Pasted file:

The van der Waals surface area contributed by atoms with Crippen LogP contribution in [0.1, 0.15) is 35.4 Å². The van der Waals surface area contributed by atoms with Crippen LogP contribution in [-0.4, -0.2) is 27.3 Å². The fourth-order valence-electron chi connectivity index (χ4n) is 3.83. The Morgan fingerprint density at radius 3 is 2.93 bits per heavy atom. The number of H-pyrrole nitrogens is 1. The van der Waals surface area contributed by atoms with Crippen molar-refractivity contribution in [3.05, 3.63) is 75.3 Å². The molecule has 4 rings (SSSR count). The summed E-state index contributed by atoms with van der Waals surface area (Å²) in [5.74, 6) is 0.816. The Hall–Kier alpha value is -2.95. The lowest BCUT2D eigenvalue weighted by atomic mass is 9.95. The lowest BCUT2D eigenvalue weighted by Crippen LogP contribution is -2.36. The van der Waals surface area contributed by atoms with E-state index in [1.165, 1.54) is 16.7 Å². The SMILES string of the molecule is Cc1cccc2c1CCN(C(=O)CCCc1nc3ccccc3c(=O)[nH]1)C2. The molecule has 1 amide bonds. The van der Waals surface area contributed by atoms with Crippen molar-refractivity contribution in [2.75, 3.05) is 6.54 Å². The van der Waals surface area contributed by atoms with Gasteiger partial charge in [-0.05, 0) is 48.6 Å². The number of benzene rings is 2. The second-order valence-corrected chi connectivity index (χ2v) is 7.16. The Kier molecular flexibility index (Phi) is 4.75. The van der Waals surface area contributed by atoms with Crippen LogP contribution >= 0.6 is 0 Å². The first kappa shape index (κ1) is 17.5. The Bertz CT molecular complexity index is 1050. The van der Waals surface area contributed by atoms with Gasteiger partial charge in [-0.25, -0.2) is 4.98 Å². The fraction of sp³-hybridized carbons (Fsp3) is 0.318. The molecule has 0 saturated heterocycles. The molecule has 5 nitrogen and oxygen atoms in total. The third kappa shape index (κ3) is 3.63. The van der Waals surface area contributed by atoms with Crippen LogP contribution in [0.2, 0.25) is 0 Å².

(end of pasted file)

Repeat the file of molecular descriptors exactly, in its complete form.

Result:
The van der Waals surface area contributed by atoms with Crippen LogP contribution in [0.1, 0.15) is 35.4 Å². The van der Waals surface area contributed by atoms with Crippen LogP contribution in [-0.4, -0.2) is 27.3 Å². The fourth-order valence-electron chi connectivity index (χ4n) is 3.83. The Morgan fingerprint density at radius 3 is 2.93 bits per heavy atom. The number of H-pyrrole nitrogens is 1. The van der Waals surface area contributed by atoms with Crippen molar-refractivity contribution in [3.05, 3.63) is 75.3 Å². The molecule has 4 rings (SSSR count). The summed E-state index contributed by atoms with van der Waals surface area (Å²) in [5.74, 6) is 0.816. The Hall–Kier alpha value is -2.95. The lowest BCUT2D eigenvalue weighted by atomic mass is 9.95. The lowest BCUT2D eigenvalue weighted by Crippen LogP contribution is -2.36. The van der Waals surface area contributed by atoms with E-state index in [1.165, 1.54) is 16.7 Å². The SMILES string of the molecule is Cc1cccc2c1CCN(C(=O)CCCc1nc3ccccc3c(=O)[nH]1)C2. The molecule has 1 amide bonds. The van der Waals surface area contributed by atoms with Crippen molar-refractivity contribution in [2.75, 3.05) is 6.54 Å². The van der Waals surface area contributed by atoms with Gasteiger partial charge in [-0.05, 0) is 48.6 Å². The number of benzene rings is 2. The second-order valence-corrected chi connectivity index (χ2v) is 7.16. The Kier molecular flexibility index (Phi) is 4.75. The van der Waals surface area contributed by atoms with Crippen LogP contribution >= 0.6 is 0 Å². The first kappa shape index (κ1) is 17.5. The Bertz CT molecular complexity index is 1050. The van der Waals surface area contributed by atoms with Gasteiger partial charge in [-0.25, -0.2) is 4.98 Å². The fraction of sp³-hybridized carbons (Fsp3) is 0.318. The molecule has 0 saturated heterocycles. The molecule has 5 nitrogen and oxygen atoms in total. The third kappa shape index (κ3) is 3.63. The van der Waals surface area contributed by atoms with Crippen LogP contribution in [0.2, 0.25) is 0 Å².